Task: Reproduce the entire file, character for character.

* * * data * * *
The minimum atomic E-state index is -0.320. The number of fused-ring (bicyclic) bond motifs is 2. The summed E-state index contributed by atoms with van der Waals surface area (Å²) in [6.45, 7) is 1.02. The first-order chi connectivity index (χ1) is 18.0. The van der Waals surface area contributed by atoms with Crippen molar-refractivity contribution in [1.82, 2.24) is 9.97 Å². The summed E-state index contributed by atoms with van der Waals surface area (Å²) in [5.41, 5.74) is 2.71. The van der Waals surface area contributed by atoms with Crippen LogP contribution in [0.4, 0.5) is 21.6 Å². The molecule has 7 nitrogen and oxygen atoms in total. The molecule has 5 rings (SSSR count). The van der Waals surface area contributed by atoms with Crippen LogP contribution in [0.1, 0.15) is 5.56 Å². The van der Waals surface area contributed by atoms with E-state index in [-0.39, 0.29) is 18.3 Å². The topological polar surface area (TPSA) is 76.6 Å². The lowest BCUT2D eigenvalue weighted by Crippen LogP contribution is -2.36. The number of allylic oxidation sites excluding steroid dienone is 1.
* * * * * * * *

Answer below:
The minimum atomic E-state index is -0.320. The number of fused-ring (bicyclic) bond motifs is 2. The summed E-state index contributed by atoms with van der Waals surface area (Å²) in [6.45, 7) is 1.02. The first-order chi connectivity index (χ1) is 18.0. The van der Waals surface area contributed by atoms with Crippen molar-refractivity contribution in [1.82, 2.24) is 9.97 Å². The summed E-state index contributed by atoms with van der Waals surface area (Å²) in [5.41, 5.74) is 2.71. The van der Waals surface area contributed by atoms with Crippen LogP contribution in [0.4, 0.5) is 21.6 Å². The molecule has 7 nitrogen and oxygen atoms in total. The molecule has 5 rings (SSSR count). The van der Waals surface area contributed by atoms with Crippen LogP contribution in [0.1, 0.15) is 5.56 Å². The van der Waals surface area contributed by atoms with E-state index in [-0.39, 0.29) is 18.3 Å². The topological polar surface area (TPSA) is 76.6 Å². The lowest BCUT2D eigenvalue weighted by Crippen LogP contribution is -2.36. The number of allylic oxidation sites excluding steroid dienone is 1.